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Consider a static, complete information game with 2 players.
Strategy sets are $S_1=\{U,D\},S_2=\{l,m,r\}$.

Payoffs are irrelevant to this question as I am trying to get the concept of rationalizability correct.

Suppose I want to verify whether $m$ is a rationalizable strategy for player 2.

Then, I want to ask the following question:

$\exists \sigma_1=(q^*,1-q^*)\in\Delta(S_1)$ such that for $\sigma^*_2=(0,1,0),$ $u_2(\sigma_1,\sigma^*_2)\geq u_2(\sigma_1,\sigma_2)$ for all $\sigma_2\in\Delta(S_2)?$

Now, suppose I have payoff matrix such that I could find $(q^*,1-q^*)$ such that it satisfies both:

(1) $u_2(\sigma_1,\sigma^*_2)\geq u_2(\sigma_1,(1,0,0))$
(2) $u_2(\sigma_1,\sigma^*_2)\geq u_2(\sigma_1,(0,0,1))$.

This means, I could find a valid range of $q^*$ such that for player 2, choosing $m$ provides a weakly better payoff for her compared to the degenerate (i.e. pure) strategies of $l$ or $r$.

My question is:

If I could find such $q^*$ that satisfies both (1),(2), then I do not have to check for any other strategy profiles in $\Delta(S_2)$, that is any convex combo of $(1,0,0)$ and $(0,0,1)$? My intuition is that for any $\alpha\in[0,1]$, I could simple have:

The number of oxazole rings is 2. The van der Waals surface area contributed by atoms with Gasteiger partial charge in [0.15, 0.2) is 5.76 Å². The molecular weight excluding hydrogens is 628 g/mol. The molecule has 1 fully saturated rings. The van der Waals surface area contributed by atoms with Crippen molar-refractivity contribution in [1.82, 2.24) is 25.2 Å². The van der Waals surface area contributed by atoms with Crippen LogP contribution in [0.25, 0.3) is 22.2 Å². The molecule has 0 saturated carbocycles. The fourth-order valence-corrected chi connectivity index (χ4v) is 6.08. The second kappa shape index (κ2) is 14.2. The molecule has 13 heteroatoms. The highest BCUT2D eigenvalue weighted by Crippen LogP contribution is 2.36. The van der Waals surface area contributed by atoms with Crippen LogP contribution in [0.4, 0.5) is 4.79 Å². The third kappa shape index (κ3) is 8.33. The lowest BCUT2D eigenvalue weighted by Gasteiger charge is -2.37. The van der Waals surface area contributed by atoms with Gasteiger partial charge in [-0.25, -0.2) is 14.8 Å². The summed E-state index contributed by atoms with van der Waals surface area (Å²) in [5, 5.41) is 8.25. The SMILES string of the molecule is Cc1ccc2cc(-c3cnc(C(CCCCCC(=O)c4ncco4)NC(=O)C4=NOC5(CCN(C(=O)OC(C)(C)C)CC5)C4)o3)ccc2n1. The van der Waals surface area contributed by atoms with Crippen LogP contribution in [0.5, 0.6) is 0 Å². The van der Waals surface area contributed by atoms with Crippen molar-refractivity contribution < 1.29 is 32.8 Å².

(1)' $\alpha u_2(\sigma_1,\sigma^*_2)\geq \alpha u_2(\sigma_1,(1,0,0))$
(2)' $(1-\alpha)u_2(\sigma_1,\sigma^*_2)\geq (1-\alpha)u_2(\sigma_1,(0,0,1))$.

and show that (1)'+(2)'implies the degenerate strategy $m$ for player 2 is a best response to some belief, $\sigma_1\in\Delta(S_1)$. Hence, the bottom line is (1),(2) is sufficient, and I do not have to check the convex combo of the two other pure strategies.

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    $\begingroup$ I think your understanding is correct. In fact, the argument is similar to strategic dominance with mixed strategies. See the discussion on p.240-242 of MWG. $\endgroup$ – Herr K. Nov 15 '17 at 3:53
  • $\begingroup$ @HerrK. Yes. Thanks for the reference. I read it, and it is saying something to that effect. It makes sense that if you are trying to see whether a mixed strategy for player $I$ is strictly dominated by another in his simplex, you only need to check against the degenerate (pure) strategies of the opponent as their convex combo will preserve the ordering. Convenience we can take advantage of since we don't have to check against all probability distributions in the opponent's simplex. $\endgroup$ – Frank Swanton Nov 15 '17 at 13:00
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Yes. Generally, the set of best replies is always a mixture over the set of pure best replies. In particular, there is never a strict incentive to play a mixed strategy, a player playing a mixed best response is indifferent between all pure strategies in the support of the mixed strategy. All this follows from the linearity of expected utility.

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